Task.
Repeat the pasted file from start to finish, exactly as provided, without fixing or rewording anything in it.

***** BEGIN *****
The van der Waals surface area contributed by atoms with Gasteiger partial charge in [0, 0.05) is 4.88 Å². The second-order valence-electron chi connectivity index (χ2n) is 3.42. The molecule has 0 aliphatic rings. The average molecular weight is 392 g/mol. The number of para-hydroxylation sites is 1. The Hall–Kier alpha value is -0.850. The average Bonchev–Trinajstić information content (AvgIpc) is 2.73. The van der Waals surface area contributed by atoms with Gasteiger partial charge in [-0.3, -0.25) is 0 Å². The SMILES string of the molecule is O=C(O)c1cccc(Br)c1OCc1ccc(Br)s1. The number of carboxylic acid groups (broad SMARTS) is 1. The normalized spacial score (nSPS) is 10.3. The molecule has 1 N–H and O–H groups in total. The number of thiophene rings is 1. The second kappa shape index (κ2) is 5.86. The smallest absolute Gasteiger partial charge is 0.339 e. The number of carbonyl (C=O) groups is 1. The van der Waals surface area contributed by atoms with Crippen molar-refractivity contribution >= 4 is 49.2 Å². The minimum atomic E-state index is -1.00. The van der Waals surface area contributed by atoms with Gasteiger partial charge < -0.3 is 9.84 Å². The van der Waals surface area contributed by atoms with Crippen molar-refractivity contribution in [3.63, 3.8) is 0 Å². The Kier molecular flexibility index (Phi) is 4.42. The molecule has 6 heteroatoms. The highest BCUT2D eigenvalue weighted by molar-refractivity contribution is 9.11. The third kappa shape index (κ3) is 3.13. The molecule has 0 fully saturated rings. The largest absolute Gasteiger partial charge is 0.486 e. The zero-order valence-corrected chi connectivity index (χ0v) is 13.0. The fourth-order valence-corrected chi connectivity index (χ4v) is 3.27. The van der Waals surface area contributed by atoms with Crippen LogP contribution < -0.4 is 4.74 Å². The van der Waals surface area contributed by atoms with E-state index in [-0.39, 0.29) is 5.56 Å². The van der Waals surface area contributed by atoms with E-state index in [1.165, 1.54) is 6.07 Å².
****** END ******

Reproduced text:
The van der Waals surface area contributed by atoms with Gasteiger partial charge in [0, 0.05) is 4.88 Å². The second-order valence-electron chi connectivity index (χ2n) is 3.42. The molecule has 0 aliphatic rings. The average molecular weight is 392 g/mol. The number of para-hydroxylation sites is 1. The Hall–Kier alpha value is -0.850. The average Bonchev–Trinajstić information content (AvgIpc) is 2.73. The van der Waals surface area contributed by atoms with Gasteiger partial charge in [-0.3, -0.25) is 0 Å². The SMILES string of the molecule is O=C(O)c1cccc(Br)c1OCc1ccc(Br)s1. The number of carboxylic acid groups (broad SMARTS) is 1. The normalized spacial score (nSPS) is 10.3. The molecule has 1 N–H and O–H groups in total. The number of thiophene rings is 1. The second kappa shape index (κ2) is 5.86. The smallest absolute Gasteiger partial charge is 0.339 e. The number of carbonyl (C=O) groups is 1. The van der Waals surface area contributed by atoms with Crippen molar-refractivity contribution >= 4 is 49.2 Å². The minimum atomic E-state index is -1.00. The van der Waals surface area contributed by atoms with Gasteiger partial charge < -0.3 is 9.84 Å². The van der Waals surface area contributed by atoms with Crippen molar-refractivity contribution in [3.63, 3.8) is 0 Å². The Kier molecular flexibility index (Phi) is 4.42. The molecule has 6 heteroatoms. The highest BCUT2D eigenvalue weighted by molar-refractivity contribution is 9.11. The third kappa shape index (κ3) is 3.13. The molecule has 0 fully saturated rings. The largest absolute Gasteiger partial charge is 0.486 e. The zero-order valence-corrected chi connectivity index (χ0v) is 13.0. The fourth-order valence-corrected chi connectivity index (χ4v) is 3.27. The van der Waals surface area contributed by atoms with Crippen LogP contribution < -0.4 is 4.74 Å². The van der Waals surface area contributed by atoms with E-state index in [-0.39, 0.29) is 5.56 Å². The van der Waals surface area contributed by atoms with E-state index in [1.165, 1.54) is 6.07 Å².